WASHINGTON Let’s hear it for unhealthy retirement advice!
The Donald Trump administration ordered a review last week of a new federal rule prohibiting conflicted advice to retirement savers, a move that signals its intention to withdraw or defang the regulation. As things stand now, companies have until April 10 to comply with the rule.
What is the White House’s complaint against the so-called fiduciary standard promulgated by the U.S. Department of Labor? “This is like putting only healthy food on the menu, because unhealthy food tastes good but you still shouldn’t eat it because you might die younger,” Gary Cohn, director of the National Economic Council, was quoted as saying in the Wall Street Journal.
This is the sound of ideology roaring loudly – free markets and consumer choice over paternalistic government regulation.
Much is at stake. The DoL rule does require anyone advising clients on their retirement accounts to act in the client’s best interest and earn only “reasonable” compensation – and disclose information to clients about fees and conflicts. (A U.S. District Court judge on Wednesday upheld the rule, in a stunning defeat for the business and financial services groups that had sought to overturn it. )
Investors can sue advisers who fail to meet those standards. And an Obama administration study found that middle-class families are ripped off to the tune of $17 billion annually due to backdoor payments and hidden fees.
If we are going to repeal and revert to a free market-ideology, consumers will at least need reliable, high-quality information to help them make judgments about what is good for them, and what is financial junk food.
A growing number of retirement investors understand the difference. Recent research shows a rising understanding of the value of paying for financial planning advice, and a preference for paying a fee rather than commissions on product sales, which often appear to be “free” to the investor but often lead to conflicts that cost them money over time (reut.rs/2k1nJ5k). And the industry has seen a tectonic shift to low-cost passive investing and software-driven “robo advisory” services.
But investors still must sort through the equivalent of
a clever head feint toward a customer-first pledge from the banks, brokerage firms and insurance companies that have fought the DoL standard tooth and nail, as the Consumer Federation of America noted in a recent study (reut.rs/2jAXnDB).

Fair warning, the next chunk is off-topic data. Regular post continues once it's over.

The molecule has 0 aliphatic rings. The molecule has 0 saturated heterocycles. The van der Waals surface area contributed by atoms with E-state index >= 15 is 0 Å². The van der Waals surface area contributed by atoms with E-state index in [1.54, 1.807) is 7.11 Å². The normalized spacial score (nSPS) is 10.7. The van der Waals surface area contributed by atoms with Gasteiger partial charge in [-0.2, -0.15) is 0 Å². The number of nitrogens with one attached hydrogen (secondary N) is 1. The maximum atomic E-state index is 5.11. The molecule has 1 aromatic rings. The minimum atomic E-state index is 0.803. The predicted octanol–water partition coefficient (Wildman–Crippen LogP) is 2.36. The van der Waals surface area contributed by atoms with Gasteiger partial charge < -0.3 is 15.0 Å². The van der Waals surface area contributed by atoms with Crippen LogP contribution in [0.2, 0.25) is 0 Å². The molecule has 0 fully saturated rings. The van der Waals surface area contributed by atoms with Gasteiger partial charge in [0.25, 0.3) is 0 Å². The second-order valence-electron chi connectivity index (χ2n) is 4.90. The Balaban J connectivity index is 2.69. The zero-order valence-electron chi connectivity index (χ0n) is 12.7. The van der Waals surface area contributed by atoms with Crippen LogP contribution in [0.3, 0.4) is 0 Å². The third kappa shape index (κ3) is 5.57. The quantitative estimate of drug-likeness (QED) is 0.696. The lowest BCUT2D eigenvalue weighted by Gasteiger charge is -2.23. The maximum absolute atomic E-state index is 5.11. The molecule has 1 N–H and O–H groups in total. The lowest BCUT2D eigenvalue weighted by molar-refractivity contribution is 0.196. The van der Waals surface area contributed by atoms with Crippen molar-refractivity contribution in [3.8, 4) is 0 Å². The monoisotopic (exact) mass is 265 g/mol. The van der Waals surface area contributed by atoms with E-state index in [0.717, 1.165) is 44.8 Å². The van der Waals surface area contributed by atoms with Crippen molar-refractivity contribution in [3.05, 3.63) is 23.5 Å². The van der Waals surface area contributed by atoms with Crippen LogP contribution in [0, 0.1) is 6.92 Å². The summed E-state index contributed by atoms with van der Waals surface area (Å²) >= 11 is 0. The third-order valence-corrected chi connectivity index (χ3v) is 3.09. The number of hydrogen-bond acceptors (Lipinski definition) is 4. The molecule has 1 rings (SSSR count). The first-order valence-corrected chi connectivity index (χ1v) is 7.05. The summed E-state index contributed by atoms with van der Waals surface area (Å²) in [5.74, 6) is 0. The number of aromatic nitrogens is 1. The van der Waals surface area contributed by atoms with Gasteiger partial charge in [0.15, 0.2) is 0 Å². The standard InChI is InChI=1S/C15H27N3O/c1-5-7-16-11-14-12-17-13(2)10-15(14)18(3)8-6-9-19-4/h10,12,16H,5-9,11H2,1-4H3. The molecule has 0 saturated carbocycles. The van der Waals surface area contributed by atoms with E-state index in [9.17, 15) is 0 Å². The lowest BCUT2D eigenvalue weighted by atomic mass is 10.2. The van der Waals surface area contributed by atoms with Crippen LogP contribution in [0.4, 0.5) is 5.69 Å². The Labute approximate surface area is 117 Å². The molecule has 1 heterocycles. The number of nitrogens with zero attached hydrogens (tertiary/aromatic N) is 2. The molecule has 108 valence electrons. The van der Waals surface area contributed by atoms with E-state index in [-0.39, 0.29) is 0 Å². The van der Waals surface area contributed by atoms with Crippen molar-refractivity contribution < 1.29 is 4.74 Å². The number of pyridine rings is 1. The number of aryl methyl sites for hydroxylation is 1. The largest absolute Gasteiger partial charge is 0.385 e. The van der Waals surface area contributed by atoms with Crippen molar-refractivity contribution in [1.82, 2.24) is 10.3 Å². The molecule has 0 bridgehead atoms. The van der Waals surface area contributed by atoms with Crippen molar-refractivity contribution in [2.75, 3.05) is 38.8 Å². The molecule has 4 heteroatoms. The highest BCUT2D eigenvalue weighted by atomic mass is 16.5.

Call it fiduciary-lite. Consider the marketing pitches you can find online right now:
J.P. Morgan Chase: “Our advisors focus on what YOU need.”
Raymond James Financial: “We believe financial advice is about more than just having a plan. It’s about having the right plan for you.”
Voya Financial: “We’ve already done most of the vetting for you. With a Voya retirement consultant, you know you’re getting a qualified professional who is thoroughly familiar with all of our products and services, able to offer good advice and make sound financial decisions on your behalf.”
This week I contacted these companies and three others – Wells Fargo Co, Edward Jones and Lincoln Financial Group – for comment on the apparent contradiction between this type of language and their opposition to the DoL rule.
I also posed five other questions about transparency they provide to clients to help them understand the cost of their services and competitors’ products; whether they sell only their own proprietary products; how they ensure that client best interests are served when deciding whether to roll over funds from 401(k)s into individual retirement accounts, and how their compensation models have changed to avoid adviser conflicts.
Five of the six companies either declined to comment or did not immediately respond to my query.
NO ‘RIGHT OF ACTION’
Lincoln Financial Group offered via a representative that it supports the “intent of the DOL rule and its overarching goal to further ensure that client best interest is served by increasing transparency of cost and by allowing clients to choose how their financial advisors should be compensated.”
Lincoln added it supports a single standard for all financial products via the U.S. Securities and Exchange Commission (SEC) or Financial Industry Regulatory Authority, and that it opposes a “right of action” created through regulation that applies only to “qualified markets.”
But the SEC has had a decade to approve a standard – as authorized under Dodd-Frank – and has failed to do it.
Ask the trade lobby groups that represent these companies, and they will tell you they support a best-interest standard, but that the DoL standard would raise the cost of advice for middle-class households to prohibitive levels.
This argument has always struck me as nonsense, and a 2015 survey by fiduciary advocates of investment advisers and brokers confirms this. More than 90 percent see no reason that working with a fiduciary adviser should cost more; 83 percent say a fiduciary standard would not price investors out of the market for advice.
The survey solicited anonymous responses to this question: “Do you believe a fiduciary duty for brokers who provide advice would reduce product and service availability for investors?”
Said one dually registered broker and fiduciary adviser: “No. The marketplace would change. Isn’t it time?”
(Editing by Matthew Lewis)